Using AMF genetics to improve Cassava growth in Colombia

Cassava field at Utopía where the current experiments are running


In our main field trials we investigate how biotechnologically-produced mycorrhizal fungi affect cassava growth. We did this first with commercially-produced AMF with a lot of success. This was to see if concentrated mycorrhizal fungal inoculum in a gel-based carrier will be applicable in the field in Colombia. We use this type of inoculum because it is free of other unwanted microorganisms, it is easy to transport and it is relatively low cost (see Use in Agriculture for more details about why). For results of the first field click here.

The microbial revolution: Towards a mycorrhizal fungus improvement or breeding program

Farmers have been improving crops for millennia without understanding plant genetics. Advances in plant breeding in the 60s-70s largely fuelled the green revolution leading to massive global increases in food production. But increases in yield made by plant breeding are levelling out. We need new technologies. We believe that we can do this with microorganisms like mycorrhizal fungi extending yields beyond those that plant geneticists have already achieved. Click on the image below to see our rationale for the scientific basis for this.

Click on the image to download a pdf of a poster presented at the 1st Global Food Security Conference in 2013.

Testing genetically improved mycorrhizal fungi (ongoing): We want to know :

  1. Do  and genetically novel AMF that we have developed in our lab-based research in Switzerland affect cassava growth differently to the commercially-produced AMF inoculum;
  2. Can we find either crossed or segregated lines that make cassava grow either better or worse than commercially-inoculated or uninoculated plants (click here for a definition of crossed and segregated lines).
  3. Do the inoculum work in the field, e.g. do they actually colonise the plants?

If the results of these tests yield good results then this provides a strong rational for a genetic improvement or breeding program on mycorrhizal fungi rather than on the plants themselves.

NEWS! Production of AMF for field trials – an initial success !

Other than for the first field trial, we had to first take our novel AMF lines that were developed in Lausanne to the company Mycovitro, in Granada (Spain). Mycovitro successfully produced the inoculum for free for the field trials. This is a very important point because many critics of our work questioned whether our lab-based AMF could ever be produced in large enough quantities in a commercially-based production system. The clear answer to this is, yes! All of the novel AMF that we have generated in Switzerland grow well in the commercial production system and it is easy to produce enough inoculum for either field trails or for large-scale use in agriculture. Taking genetically novel AMF lines from the lab to the field is commercially and economically feasible.

The field site: Utopia Campus of the Universidad de la Salle, Yopal

All our field experiments are located on the Utopia Campus of the Universidad de la Salle which is in Yopal in Colombia. The experiments we run are very large and require a lot of maintenance and a lot of measurements. We are very lucky that the students at Utopia already have quite a lot of experience growing cassava. The photos (right) are taken during the first experiment.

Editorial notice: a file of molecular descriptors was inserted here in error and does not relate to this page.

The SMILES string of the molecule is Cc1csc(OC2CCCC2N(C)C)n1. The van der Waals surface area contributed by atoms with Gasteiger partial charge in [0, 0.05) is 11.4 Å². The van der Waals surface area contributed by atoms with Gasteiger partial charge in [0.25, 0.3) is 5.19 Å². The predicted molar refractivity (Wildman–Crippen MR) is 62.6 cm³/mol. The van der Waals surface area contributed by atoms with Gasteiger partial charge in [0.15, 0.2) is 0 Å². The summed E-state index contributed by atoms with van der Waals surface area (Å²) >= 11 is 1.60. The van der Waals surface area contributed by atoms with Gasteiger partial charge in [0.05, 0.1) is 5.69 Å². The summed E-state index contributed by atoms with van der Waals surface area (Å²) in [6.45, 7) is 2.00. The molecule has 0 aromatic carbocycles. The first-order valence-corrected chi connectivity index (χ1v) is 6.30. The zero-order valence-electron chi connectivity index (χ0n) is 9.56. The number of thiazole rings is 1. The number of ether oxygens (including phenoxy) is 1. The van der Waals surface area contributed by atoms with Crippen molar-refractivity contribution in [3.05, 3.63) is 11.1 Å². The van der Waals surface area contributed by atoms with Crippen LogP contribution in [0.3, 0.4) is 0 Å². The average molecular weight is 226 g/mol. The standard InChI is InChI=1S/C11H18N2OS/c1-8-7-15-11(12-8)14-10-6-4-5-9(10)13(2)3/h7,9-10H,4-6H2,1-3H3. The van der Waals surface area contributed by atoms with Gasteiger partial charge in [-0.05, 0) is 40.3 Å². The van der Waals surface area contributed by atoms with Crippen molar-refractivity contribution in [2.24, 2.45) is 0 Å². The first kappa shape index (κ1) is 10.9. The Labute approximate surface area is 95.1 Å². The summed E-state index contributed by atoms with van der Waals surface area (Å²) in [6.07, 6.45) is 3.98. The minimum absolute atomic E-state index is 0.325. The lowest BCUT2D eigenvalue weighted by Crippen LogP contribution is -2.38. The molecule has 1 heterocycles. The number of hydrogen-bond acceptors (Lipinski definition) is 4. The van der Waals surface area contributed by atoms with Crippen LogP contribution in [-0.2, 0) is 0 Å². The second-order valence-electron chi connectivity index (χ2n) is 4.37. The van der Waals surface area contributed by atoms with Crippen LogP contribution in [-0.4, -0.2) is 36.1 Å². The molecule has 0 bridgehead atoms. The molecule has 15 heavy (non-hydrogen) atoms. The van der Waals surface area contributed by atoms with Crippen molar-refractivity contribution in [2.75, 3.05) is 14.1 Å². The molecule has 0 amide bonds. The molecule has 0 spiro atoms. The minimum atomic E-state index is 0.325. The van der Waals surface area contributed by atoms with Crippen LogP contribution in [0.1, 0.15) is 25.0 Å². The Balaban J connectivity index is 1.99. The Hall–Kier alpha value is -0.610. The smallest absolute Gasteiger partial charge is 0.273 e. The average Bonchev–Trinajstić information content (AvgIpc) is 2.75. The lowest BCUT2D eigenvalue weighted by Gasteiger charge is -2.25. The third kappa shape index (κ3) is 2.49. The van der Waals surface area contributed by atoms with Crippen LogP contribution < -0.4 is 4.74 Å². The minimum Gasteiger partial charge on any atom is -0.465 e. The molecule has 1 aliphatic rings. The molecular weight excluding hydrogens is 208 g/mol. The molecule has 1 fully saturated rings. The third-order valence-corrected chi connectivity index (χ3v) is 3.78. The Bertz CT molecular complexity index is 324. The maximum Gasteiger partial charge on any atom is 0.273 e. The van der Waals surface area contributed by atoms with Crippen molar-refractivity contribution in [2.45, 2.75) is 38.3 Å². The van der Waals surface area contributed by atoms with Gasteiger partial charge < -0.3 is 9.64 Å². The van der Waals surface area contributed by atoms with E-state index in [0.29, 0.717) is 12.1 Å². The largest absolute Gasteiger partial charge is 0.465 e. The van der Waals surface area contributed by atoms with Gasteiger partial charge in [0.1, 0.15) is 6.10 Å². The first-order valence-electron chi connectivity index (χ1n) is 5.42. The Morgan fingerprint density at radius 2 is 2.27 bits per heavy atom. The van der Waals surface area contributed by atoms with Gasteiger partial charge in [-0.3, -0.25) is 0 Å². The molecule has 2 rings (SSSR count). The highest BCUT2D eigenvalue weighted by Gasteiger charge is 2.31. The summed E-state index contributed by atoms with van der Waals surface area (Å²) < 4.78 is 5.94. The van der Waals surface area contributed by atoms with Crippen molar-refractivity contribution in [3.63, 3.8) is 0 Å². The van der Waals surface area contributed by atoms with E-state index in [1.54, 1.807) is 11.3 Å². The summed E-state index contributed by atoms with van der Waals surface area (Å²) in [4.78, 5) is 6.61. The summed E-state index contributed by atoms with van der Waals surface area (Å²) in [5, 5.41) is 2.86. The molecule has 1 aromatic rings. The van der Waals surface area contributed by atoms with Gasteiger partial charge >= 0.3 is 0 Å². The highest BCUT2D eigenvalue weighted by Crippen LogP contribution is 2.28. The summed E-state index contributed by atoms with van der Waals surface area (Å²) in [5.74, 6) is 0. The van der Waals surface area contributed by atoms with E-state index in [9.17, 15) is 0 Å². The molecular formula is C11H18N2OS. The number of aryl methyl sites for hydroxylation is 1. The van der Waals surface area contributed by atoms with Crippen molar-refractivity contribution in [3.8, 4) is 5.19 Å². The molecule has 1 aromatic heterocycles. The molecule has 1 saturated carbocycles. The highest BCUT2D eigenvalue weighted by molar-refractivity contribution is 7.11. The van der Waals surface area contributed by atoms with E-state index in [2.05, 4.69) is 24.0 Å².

Click here to see where the field site is.

Who does the experiments?

Isabel Cristina Ceballos Rojas is a PhD student at the National University of Colombia in Bogota and funded on our Swiss National Science Foundation project. The questions outlined above form the basis of her PhD work. She is assisted in the field by undergraduate students at the Utopia campus of the La Salle University.

The Utopia agronomy students: Over 20 undergraduate students have taken a very active part in planting the experiment, inoculating the plants, fertilising the plants and making many of the measurements throughout the field experiments. Without their assistance we would simply not have the ability to conduct field experiments on such a large scale. Their enormous enthusiasm for conducting field experiment, as well as their experience in cultivating cassava, has been an enormous advantage to the project.

Here is a list of some of the students who have participated, although more students have worked in the experiments than those listed here ……… sorry if I forgot your name!

Student leaders: Anderson  Hidalgo, Camilo Alberto Gutiérrez, Diego Alexander Arias, Erika Tatiana Naranjo, José Irenarco Tapias, Leidy Andrea Barrera, Leonela Yised Nañes, María Idaly Ibáñez, Víctor Fernando Camacho. Additional field assistants: Alberto Fidel Lozano, Álvaro Ángel Arango, Álvaro Javier Silva, Anderson Estepa, Ángel Nolberto Tavera, Audelio Rentería, Diego Pérez, Dumar Sánchez, Efrén Paul Colina, Enrique Arroyo, Erika León, Gildardo Castro, Jorge Pinzón, Karla Angarita, Sara Lucia Rodelo, Víctor Hugo Granados, Walderley Hernández, William Rodríguez, Yuli Castro

Project leaders: Alia Rodriguez (National University of Colombia), Ian Sanders (University of Lausanne), Cristhian Fernandez (La Salle University), Ricardo Peña (La Salle University)

Current state of the project and results: The first field trial was set up several months ago. The final harvest to look at yields of all the different parts of the plant (not just the roots) will take place in April 2012. We will post results about the outcome of these first experiments when we have solid data to present.

Click on any of the images below to see a slide show of the field site and the students